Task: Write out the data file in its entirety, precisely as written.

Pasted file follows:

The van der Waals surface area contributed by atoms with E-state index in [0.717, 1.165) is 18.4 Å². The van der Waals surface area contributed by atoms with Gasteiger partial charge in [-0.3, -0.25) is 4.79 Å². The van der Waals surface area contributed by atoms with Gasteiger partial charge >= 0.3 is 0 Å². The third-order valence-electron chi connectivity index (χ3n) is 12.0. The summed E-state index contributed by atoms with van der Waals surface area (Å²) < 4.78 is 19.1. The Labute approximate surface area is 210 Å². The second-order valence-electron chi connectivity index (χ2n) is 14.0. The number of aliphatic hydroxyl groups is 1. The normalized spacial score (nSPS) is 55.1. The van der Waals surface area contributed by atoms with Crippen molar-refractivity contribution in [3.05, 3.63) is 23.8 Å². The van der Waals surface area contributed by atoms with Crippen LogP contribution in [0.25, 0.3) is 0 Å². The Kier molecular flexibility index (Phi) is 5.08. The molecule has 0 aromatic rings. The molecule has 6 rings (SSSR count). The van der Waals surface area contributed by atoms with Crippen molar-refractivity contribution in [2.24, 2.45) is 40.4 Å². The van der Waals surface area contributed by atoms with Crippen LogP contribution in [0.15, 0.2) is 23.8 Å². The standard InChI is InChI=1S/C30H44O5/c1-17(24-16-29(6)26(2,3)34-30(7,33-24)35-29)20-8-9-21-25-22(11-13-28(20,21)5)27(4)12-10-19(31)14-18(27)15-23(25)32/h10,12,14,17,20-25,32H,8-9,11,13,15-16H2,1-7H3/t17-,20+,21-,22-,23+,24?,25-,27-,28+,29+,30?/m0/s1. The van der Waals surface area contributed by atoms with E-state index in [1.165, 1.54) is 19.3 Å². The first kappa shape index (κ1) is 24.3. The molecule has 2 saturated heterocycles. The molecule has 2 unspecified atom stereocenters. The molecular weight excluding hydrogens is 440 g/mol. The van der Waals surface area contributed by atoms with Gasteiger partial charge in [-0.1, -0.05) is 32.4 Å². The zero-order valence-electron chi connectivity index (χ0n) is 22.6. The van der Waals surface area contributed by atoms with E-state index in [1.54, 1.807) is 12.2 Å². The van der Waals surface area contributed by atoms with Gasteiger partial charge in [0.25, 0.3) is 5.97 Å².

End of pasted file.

The van der Waals surface area contributed by atoms with E-state index in [0.717, 1.165) is 18.4 Å². The van der Waals surface area contributed by atoms with Gasteiger partial charge in [-0.3, -0.25) is 4.79 Å². The van der Waals surface area contributed by atoms with Gasteiger partial charge >= 0.3 is 0 Å². The third-order valence-electron chi connectivity index (χ3n) is 12.0. The summed E-state index contributed by atoms with van der Waals surface area (Å²) < 4.78 is 19.1. The Labute approximate surface area is 210 Å². The second-order valence-electron chi connectivity index (χ2n) is 14.0. The number of aliphatic hydroxyl groups is 1. The normalized spacial score (nSPS) is 55.1. The van der Waals surface area contributed by atoms with Crippen molar-refractivity contribution in [3.05, 3.63) is 23.8 Å². The van der Waals surface area contributed by atoms with Crippen LogP contribution in [0.25, 0.3) is 0 Å². The Kier molecular flexibility index (Phi) is 5.08. The molecule has 0 aromatic rings. The molecule has 6 rings (SSSR count). The van der Waals surface area contributed by atoms with Crippen molar-refractivity contribution in [2.24, 2.45) is 40.4 Å². The van der Waals surface area contributed by atoms with Crippen LogP contribution in [0.15, 0.2) is 23.8 Å². The standard InChI is InChI=1S/C30H44O5/c1-17(24-16-29(6)26(2,3)34-30(7,33-24)35-29)20-8-9-21-25-22(11-13-28(20,21)5)27(4)12-10-19(31)14-18(27)15-23(25)32/h10,12,14,17,20-25,32H,8-9,11,13,15-16H2,1-7H3/t17-,20+,21-,22-,23+,24?,25-,27-,28+,29+,30?/m0/s1. The van der Waals surface area contributed by atoms with E-state index in [1.165, 1.54) is 19.3 Å². The first kappa shape index (κ1) is 24.3. The molecule has 2 saturated heterocycles. The molecule has 2 unspecified atom stereocenters. The molecular weight excluding hydrogens is 440 g/mol. The van der Waals surface area contributed by atoms with Gasteiger partial charge in [-0.1, -0.05) is 32.4 Å². The zero-order valence-electron chi connectivity index (χ0n) is 22.6. The van der Waals surface area contributed by atoms with E-state index in [1.54, 1.807) is 12.2 Å². The van der Waals surface area contributed by atoms with Gasteiger partial charge in [0.25, 0.3) is 5.97 Å².